The Office of Climate Change, Sustainability, and Resiliency (Resilience Office) has completed Oahu’s first Community Heat Mapping Campaign.

Honolulu was one of ten cities selected nationally to partner with NOAA’s Climate Program Office, CAPA Strategies, the Science Museum of Virginia, and the National Integrated Heat Health Information System to conduct a Community Heat Assessment and map “hotspots” in local neighborhoods. The campaign was carried out at no cost to the city.

“This is a project where they’re trying to figure out, you know, the kind of impacts heat has on different communities in Oahu.”

S. Shankar, Volunteer

He was one of 28 volunteers equipped with sensors that automatically record temperature and humidity on August 31. They repeated the routes three times at 6 a.m., 3 p.m., and 7 p.m., to understand where it heats up the most, and where it cools down the least during the evening hours.

After collecting the data, the heat sensing equipment was returned to partner CAPA Strategies for final analysis. The Resilience Office said the results will be out later this Fall.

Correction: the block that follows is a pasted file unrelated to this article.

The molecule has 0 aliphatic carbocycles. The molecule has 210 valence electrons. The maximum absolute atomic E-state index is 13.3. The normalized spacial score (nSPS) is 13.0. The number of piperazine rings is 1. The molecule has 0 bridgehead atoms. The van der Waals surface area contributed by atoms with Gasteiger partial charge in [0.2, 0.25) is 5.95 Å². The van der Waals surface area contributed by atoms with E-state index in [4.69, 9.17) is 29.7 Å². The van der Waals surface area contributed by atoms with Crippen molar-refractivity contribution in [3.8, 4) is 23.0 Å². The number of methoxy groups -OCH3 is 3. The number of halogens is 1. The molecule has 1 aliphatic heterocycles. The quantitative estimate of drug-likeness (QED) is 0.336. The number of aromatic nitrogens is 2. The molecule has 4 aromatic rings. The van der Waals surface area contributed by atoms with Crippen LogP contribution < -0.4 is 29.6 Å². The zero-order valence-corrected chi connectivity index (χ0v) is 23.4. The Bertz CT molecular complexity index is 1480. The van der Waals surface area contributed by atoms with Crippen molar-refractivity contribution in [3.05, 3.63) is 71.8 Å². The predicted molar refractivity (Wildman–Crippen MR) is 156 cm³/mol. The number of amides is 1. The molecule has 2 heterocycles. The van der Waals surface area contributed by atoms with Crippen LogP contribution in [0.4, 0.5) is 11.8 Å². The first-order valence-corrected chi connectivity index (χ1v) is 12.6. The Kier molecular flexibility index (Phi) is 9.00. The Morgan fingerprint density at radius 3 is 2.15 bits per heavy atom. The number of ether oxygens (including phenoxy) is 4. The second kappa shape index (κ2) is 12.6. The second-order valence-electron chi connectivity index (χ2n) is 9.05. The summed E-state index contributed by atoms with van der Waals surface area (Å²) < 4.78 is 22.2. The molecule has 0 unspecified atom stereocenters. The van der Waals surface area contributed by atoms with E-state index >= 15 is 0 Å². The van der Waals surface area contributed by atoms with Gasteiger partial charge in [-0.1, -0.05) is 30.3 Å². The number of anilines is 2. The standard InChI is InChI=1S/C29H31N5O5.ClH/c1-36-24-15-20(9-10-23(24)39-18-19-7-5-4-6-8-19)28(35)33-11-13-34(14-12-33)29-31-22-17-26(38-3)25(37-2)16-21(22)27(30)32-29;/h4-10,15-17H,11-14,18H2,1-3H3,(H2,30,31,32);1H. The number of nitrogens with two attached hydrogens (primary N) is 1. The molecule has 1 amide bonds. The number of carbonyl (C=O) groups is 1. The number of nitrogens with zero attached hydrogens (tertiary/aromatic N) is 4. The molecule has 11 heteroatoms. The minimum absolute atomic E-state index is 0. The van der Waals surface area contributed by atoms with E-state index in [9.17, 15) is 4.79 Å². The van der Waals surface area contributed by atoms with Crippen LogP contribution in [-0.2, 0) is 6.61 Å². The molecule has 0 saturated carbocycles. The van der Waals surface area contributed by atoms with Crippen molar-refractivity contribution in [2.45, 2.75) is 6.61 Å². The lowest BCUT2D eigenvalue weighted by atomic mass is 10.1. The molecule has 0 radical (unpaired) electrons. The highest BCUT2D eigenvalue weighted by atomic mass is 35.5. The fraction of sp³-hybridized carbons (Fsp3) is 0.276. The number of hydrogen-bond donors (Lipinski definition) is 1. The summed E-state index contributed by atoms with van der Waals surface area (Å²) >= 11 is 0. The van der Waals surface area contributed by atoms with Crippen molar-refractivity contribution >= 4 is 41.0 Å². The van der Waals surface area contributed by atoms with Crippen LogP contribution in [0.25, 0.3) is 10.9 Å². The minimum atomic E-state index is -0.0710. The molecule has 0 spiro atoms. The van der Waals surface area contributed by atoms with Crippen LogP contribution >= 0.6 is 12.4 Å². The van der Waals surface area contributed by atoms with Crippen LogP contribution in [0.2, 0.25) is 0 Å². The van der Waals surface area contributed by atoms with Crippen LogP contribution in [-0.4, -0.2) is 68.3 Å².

They are hoping to find out where neighborhoods are most vulnerable to heat waves and also figure out how to prepare and protect residents for future temperature increases.

“By completing a Community Heat Assessment Honolulu is laying the foundation to address extreme heat events across the island,” said Mayor Kirk Caldwell. “A robust heat analysis can help guide new tree planting initiatives, reflective surface deployment programs, or the implementation of cooling centers. This is data that will spur positive action among our residents and government leaders.” 

The City and County of Honolulu noted that the day volunteers and organizers captured data turned out to be one of the hottest days of the year. According to the National Weather Service, Aug. 31 marked the hottest temperature measured in Honolulu all year and tied the previous record set in 1984 for the hottest temperature ever recorded at 95 degrees Fahrenheit.

“Climate change is ramping up heat in Hawaii and this summer has been uncomfortably hot,” said Matthew Gonser, project lead for the Resilience Office. “Being out there on our streets on the hottest day of the year reminds us how important it is to quickly reduce carbon pollution across our island.”

To learn more about the City and County Office of Climate Change, Sustainability, and Resiliency, you can visit their website.